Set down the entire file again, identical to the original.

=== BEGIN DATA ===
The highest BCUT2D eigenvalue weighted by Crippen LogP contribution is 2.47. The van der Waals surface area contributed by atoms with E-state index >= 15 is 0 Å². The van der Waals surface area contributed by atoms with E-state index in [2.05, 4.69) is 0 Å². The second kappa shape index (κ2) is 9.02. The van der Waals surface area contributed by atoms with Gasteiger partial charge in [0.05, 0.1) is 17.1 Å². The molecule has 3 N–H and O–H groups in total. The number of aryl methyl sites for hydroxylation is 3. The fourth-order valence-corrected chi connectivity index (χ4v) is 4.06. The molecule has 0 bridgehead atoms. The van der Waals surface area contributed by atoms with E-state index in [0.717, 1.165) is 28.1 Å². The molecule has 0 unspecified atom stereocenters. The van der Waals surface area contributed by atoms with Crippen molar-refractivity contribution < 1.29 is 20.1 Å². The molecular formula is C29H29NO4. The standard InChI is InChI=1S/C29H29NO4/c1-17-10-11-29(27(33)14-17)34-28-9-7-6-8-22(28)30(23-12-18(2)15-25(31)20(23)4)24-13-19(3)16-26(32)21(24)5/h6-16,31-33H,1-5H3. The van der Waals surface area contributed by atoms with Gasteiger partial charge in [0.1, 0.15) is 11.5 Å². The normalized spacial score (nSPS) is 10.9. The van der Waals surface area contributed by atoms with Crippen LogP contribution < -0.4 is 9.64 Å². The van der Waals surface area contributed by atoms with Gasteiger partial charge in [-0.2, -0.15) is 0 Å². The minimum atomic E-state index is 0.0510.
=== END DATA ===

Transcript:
The highest BCUT2D eigenvalue weighted by Crippen LogP contribution is 2.47. The van der Waals surface area contributed by atoms with E-state index >= 15 is 0 Å². The van der Waals surface area contributed by atoms with E-state index in [2.05, 4.69) is 0 Å². The second kappa shape index (κ2) is 9.02. The van der Waals surface area contributed by atoms with Gasteiger partial charge in [0.05, 0.1) is 17.1 Å². The molecule has 3 N–H and O–H groups in total. The number of aryl methyl sites for hydroxylation is 3. The fourth-order valence-corrected chi connectivity index (χ4v) is 4.06. The molecule has 0 bridgehead atoms. The van der Waals surface area contributed by atoms with E-state index in [0.717, 1.165) is 28.1 Å². The molecule has 0 unspecified atom stereocenters. The van der Waals surface area contributed by atoms with Crippen molar-refractivity contribution < 1.29 is 20.1 Å². The molecular formula is C29H29NO4. The standard InChI is InChI=1S/C29H29NO4/c1-17-10-11-29(27(33)14-17)34-28-9-7-6-8-22(28)30(23-12-18(2)15-25(31)20(23)4)24-13-19(3)16-26(32)21(24)5/h6-16,31-33H,1-5H3. The van der Waals surface area contributed by atoms with Gasteiger partial charge in [0.1, 0.15) is 11.5 Å². The normalized spacial score (nSPS) is 10.9. The van der Waals surface area contributed by atoms with Crippen LogP contribution < -0.4 is 9.64 Å². The van der Waals surface area contributed by atoms with Gasteiger partial charge in [-0.2, -0.15) is 0 Å². The minimum atomic E-state index is 0.0510.